Optical filter 410 can include a high-refractive-index layer 412 and a Bragg-reflector stack 414. In some embodiments, the refractive index of high-refractive-index layer 412 can be at least 2. In some embodiments, high-refractive-index layer 412 can include zirconia (ZrO2) or tantalum pentoxide (Ta2O5), and Bragg-reflector stack 414 can include alternating hafnia (HfO2) and rutile (TiO2) layers. In one embodiment, Bragg-reflector stack 414 can include 20 layers, and the thickness of each layer can be designed in such a way that Bragg-reflector stack 414 can block light with a wavelength of 532 nm. FIG. 4B shows the reflectance spectrum of the filter structure shown in FIG. 4A, according to one embodiment. FIG. 4C shows the transmittance spectrum of the filter structure shown in FIG. 4A, according to one embodiment. From FIGS. 4B and 4C, one can see a clear blocking band around the 532 nm wavelength. Note that the FWHM (full width at half maximum) of the optical filter shown in FIGS. 4A-4C is around 100 nm. In practice, one can obtain an optical filter with a narrower FWHM by increasing the number of layers.
A transfer-matrix method can be used to determine the transmittance or reflectance of a multi-layer stack. For example, Fresnel's law can be used to determine the amount of reflected or transmitted light across any interface between two dissimilar media. More specifically, the reflectance of a Bragg-reflector stack can be calculated as:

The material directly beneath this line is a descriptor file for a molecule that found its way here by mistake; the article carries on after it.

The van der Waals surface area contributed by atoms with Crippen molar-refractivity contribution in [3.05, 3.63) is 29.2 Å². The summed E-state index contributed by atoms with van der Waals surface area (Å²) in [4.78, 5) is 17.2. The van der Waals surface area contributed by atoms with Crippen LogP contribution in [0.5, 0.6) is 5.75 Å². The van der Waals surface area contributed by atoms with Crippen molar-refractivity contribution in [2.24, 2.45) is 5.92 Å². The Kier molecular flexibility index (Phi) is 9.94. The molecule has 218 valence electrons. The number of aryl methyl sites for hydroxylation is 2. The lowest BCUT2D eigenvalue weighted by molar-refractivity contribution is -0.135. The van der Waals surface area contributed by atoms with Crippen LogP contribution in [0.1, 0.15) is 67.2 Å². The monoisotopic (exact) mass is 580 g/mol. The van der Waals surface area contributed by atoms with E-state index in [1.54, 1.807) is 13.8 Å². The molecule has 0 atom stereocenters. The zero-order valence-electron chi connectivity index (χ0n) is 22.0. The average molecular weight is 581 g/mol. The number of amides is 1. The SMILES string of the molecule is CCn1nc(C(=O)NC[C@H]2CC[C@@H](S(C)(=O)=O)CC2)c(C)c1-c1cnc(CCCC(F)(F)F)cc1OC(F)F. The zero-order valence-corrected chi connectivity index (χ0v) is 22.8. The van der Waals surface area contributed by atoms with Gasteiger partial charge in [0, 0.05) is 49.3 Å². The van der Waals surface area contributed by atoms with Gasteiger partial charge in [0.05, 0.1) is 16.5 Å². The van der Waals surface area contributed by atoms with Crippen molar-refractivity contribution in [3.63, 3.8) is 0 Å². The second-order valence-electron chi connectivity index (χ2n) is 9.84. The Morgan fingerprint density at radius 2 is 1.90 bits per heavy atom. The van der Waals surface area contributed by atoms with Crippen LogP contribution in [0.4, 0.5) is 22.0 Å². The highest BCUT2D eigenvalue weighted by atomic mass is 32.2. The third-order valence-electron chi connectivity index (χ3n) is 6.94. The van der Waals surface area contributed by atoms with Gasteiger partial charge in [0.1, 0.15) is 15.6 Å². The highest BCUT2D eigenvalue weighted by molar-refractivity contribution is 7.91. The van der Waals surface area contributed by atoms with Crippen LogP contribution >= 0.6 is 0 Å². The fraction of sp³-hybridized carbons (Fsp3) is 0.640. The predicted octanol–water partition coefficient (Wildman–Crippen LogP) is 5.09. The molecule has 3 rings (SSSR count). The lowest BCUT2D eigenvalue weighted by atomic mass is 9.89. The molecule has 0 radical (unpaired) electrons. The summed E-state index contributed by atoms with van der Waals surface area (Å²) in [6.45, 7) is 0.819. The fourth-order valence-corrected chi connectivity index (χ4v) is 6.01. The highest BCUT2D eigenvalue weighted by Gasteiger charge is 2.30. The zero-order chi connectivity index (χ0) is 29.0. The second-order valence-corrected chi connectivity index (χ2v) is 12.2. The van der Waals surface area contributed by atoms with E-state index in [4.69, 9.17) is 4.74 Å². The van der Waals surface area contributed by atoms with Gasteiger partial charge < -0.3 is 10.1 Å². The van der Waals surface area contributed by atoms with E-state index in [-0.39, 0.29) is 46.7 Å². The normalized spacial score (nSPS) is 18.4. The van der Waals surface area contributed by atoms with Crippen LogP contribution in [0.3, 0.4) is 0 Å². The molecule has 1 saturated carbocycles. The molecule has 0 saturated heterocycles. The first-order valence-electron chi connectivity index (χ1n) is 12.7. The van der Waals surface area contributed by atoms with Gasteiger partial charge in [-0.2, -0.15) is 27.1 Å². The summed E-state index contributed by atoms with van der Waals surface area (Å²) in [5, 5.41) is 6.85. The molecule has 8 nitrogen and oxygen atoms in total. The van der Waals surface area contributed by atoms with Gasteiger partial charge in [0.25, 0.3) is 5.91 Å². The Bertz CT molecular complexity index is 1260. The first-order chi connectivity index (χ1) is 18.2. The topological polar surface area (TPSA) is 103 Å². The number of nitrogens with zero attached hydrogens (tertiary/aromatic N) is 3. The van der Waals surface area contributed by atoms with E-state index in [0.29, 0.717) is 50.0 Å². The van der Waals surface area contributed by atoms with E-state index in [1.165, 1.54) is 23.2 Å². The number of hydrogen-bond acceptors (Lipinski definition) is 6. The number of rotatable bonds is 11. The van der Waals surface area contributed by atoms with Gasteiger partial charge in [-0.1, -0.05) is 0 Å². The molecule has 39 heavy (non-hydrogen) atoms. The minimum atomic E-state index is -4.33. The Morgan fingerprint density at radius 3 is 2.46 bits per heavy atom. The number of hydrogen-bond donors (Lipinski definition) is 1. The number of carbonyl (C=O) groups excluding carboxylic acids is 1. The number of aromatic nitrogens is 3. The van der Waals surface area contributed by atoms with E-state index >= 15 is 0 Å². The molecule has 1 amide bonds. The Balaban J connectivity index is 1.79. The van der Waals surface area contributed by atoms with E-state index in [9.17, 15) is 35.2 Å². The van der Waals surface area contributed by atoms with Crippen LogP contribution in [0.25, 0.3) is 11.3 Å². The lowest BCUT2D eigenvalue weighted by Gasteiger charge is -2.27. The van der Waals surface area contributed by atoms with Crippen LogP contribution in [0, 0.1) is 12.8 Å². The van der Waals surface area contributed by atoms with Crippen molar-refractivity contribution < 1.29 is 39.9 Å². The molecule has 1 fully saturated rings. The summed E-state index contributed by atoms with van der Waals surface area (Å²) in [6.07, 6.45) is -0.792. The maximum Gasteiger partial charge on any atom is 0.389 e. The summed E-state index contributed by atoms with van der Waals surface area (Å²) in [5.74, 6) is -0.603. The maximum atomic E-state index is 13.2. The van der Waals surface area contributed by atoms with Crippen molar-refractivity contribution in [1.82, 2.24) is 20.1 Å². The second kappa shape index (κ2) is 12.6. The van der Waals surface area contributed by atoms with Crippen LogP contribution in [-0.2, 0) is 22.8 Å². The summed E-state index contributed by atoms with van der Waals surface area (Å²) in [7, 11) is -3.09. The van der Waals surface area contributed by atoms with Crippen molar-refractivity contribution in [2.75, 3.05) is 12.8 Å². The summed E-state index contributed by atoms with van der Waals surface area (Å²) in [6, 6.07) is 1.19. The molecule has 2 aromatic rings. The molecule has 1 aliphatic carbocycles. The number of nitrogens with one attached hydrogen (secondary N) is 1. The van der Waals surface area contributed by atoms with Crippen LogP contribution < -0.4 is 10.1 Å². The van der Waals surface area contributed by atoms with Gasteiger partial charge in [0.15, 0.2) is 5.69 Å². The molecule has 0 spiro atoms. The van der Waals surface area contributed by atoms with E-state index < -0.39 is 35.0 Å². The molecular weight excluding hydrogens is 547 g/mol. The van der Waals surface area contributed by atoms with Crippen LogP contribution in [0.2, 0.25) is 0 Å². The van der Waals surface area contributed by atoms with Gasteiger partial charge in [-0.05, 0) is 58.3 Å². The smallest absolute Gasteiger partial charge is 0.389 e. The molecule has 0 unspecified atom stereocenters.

R = ( 1 - A 1 + A ) 2 ,
where
A = ( n H n L ) 2 N [ n H 2 n s ] .
In this equation, nH and nL are the refractive indices for the high-index layer and the low-index layer, respectively, in a Bragg-reflector pair; N is the number of Bragg-reflector pairs in the stack, and ns is the refractive index of the substrate. For an angle-insensitive optical filter having an additional high-refractive-index layer deposited on top of the Bragg-reflector stack, the reflectance or transmittance of the entire structure can be computed by incorporating the matrix associated with the high-refractive-index layer. The matrix can represent the reflection or transmission as well as propagation of light through the high-refractive-index layer. This novel angle-insensitive optical filter can also be referred to as a sandwiched Bragg stack (SBS).
FIG. 5A shows the calculated transmittance of a sandwiched Bragg stack at an incidence angle of 0°, according to one embodiment. FIG. 5B shows the calculated transmittance of a sandwiched Bragg stack at an incidence angle of 75°, according to one embodiment. As one can see from FIGS. 5A and 5B, for the designed wavelength (i.e., 532 nm), the transmittance of the SBS changes from 8.4% to 9.3% when the incidence angle changes from 0° to 75°. Such a small difference can be tolerated. In other words, the novel SBS-based optical filter can be insensitive to change in incidence angles of up to 75°. Having an angle-insensitivity over such a wide range of incidence angles makes the SBS-based optical filter a good candidate for aviation applications.